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The Annual Geological Report
Record no:
27 August 1890
Woodward, Henry P. is quoted in 'The Inquirer' in his capacity as the Government Geologist. The quotes are taken from his Annual Geological Report for 1888-1889.
Kept:Press clippings book 1, p. 47
The Inquirer.


The Annual Geological Report.

We have before us the Annual General Report of the Government Geologist,
Mr H. P. Woodward, for 1888 — 1889.  It contains a notice of the

geological work done up to the end of 1888, a physical and geological
description of a large portion of the known portion of the colony, and a
very interesting account of the writer's personal researches.  Its chief
value consists in the conclusions to which the writer has arrived from
evidently careful observation as to the places and tracts of country in
which gold, tin, coal, lead, copper and other more or less valuable
minerals are likely to be found, and in the confidence he feels of their
proving a source of great national wealth.  As regards gold, he considers
that in the South there is valuable auriferous country near Kendenup, and
that the mine opened there by Mr Hassell failed to pay for working only
because the manager did not follow the shoot of gold-bearing stone, or
more probably was not able to extract gold by the ordinary process.  He
says "there is no doubt that gold does exist in this reef in payable
quantities," and hopes "that now gold saving processes have reached such a
high state of perfection another trial will be made."  He also states that
there are several other reefs on the same property that remain to be
tested.  The locality near Bindoon, on the road to the Victoria Plains,
where some shafts were sunk for gold many years ago, but abandoned, he
regards as "very promising," and as "not having had a fair trial, as the
reefs near which gold was found have never been tested."  He adds that
"the gullies have not yet been prospected for alluvial gold, but so many
rich specimens have from time being picked up here that it is natural to
infer that the stream beds would pay for working."  Of Yilgarn, which he
describes as "a belt of country extending for about eighty miles in a
southerly direction, rich in gold-bearing quartz reefs," he speaks most
encouragingly.  He says "the stone, as a rule, is very rich, often
containing as much of six ounces of gold to the ton, and trial crushings
that have been made show that there is, at any rate in one or two claims,
a great mass of stone carrying about two ounces to the ton."  He adds,
"There cannot be the slightest doubt that this field presents one of the
finest surface indications yet met with in Australia."  Further north, the
country to the East of the Upper Irwin round about Mt Kenneth, Mt
Singleton Range and the Monger Range, is described as containing "rich
looking quartz reefs quite worth prospecting."  Round about Mt Kenneth he
thinks "gold will certainly be found."  Of portions of country round
Roebourne he speaks highly, as affording every indication of gold, an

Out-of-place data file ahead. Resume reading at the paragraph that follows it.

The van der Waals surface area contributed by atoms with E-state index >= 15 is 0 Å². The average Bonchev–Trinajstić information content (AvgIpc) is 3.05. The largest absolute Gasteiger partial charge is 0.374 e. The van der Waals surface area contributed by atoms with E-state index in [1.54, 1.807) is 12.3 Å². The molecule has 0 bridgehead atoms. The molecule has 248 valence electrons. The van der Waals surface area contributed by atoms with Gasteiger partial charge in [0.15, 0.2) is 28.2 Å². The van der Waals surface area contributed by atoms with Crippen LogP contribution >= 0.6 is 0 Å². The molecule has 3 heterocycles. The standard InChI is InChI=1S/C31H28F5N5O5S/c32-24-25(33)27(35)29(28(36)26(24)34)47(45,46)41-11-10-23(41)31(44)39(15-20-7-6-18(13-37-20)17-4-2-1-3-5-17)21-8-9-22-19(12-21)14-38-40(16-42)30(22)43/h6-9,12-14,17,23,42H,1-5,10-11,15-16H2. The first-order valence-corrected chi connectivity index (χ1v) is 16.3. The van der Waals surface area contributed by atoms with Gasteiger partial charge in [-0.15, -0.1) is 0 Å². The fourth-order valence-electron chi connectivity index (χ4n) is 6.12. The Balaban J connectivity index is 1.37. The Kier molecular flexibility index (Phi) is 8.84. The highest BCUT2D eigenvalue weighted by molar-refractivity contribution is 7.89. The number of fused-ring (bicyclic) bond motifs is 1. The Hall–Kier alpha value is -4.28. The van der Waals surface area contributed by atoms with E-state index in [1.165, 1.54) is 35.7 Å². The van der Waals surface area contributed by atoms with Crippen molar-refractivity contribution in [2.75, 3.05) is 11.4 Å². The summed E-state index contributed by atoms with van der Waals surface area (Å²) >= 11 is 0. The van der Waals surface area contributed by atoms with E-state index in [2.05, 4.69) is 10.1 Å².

opinion which recent discoveries have fully confirmed.  The country
further North has not yet been visited by him, and he only mentions it as
having been proved to be in places rich in alluvial gold and as affording
a promise of turning out rich in reefs.  In lead and copper he adds little
to the knowledge already obtained, but describes the carboniferous
formation in which coal is found as existing over a great extent of
country.  The coal which has been found he describes as of inferior
quality and of little commercial value, but he traces the carboniferous
formation for many hundreds of miles, and regards it as possible that it
may crop up at places as far distant from each other as the Gascoyne and
the South coast, and in many instances prove of good quality.  The value
of a coal mine depends on the character of the coal and its proximity to
the place where it is wanted, and can only be determined by the result of
borings.  But he is evidently under the impression that coal mines may
some day be one of the colony's greatest sources of wealth.  Of the
tinfields he speaks most highly.  "That rich lodes exist on this field" he
says "there is not the slightest doubt," and recommends prospectors to
"examine the Blackwood river and the small streams that feed it from this
side, as the field will most likely be found to extend in this direction."

Mr Woodward's description of the portion of the colony he has passed over
is that of a country abounding in indications of mineral wealth, waiting
only for population and capital for development.  Although Mr Woodward has
travelled over something like fifteen thousand miles of country, he cannot
have examined more than a mere fraction of the whole.  But he has seen
enough to give promise of a good return to a large amount of enterprise.
What remains to be discovered is probably beyond anything we have seen.
The practical question is, What is the best thing to be done?  It may be
assumed that one of the objects of Parliament will be to assist in the
development of one or more goldfields.  But the question is whether it
would be best to confine itself to developing that which is already
discovered or devote a sum of money to testing promising localities nearer
the principal centres of population.  As is observed by Mr Woodward, there
is at present not capital enough in the colony to do justice to the one or
two mines where prospects seem assured.  But on the other hand the
discovery of a payable goldfields at Bindoon or in the Darling Range would
from its position be a thousand times more valuable than one at Yilgarn,
and its success would lead to the introduction of outside capital and the
development of mineral wealth in all directions, including that which
exists at Yilgarn.
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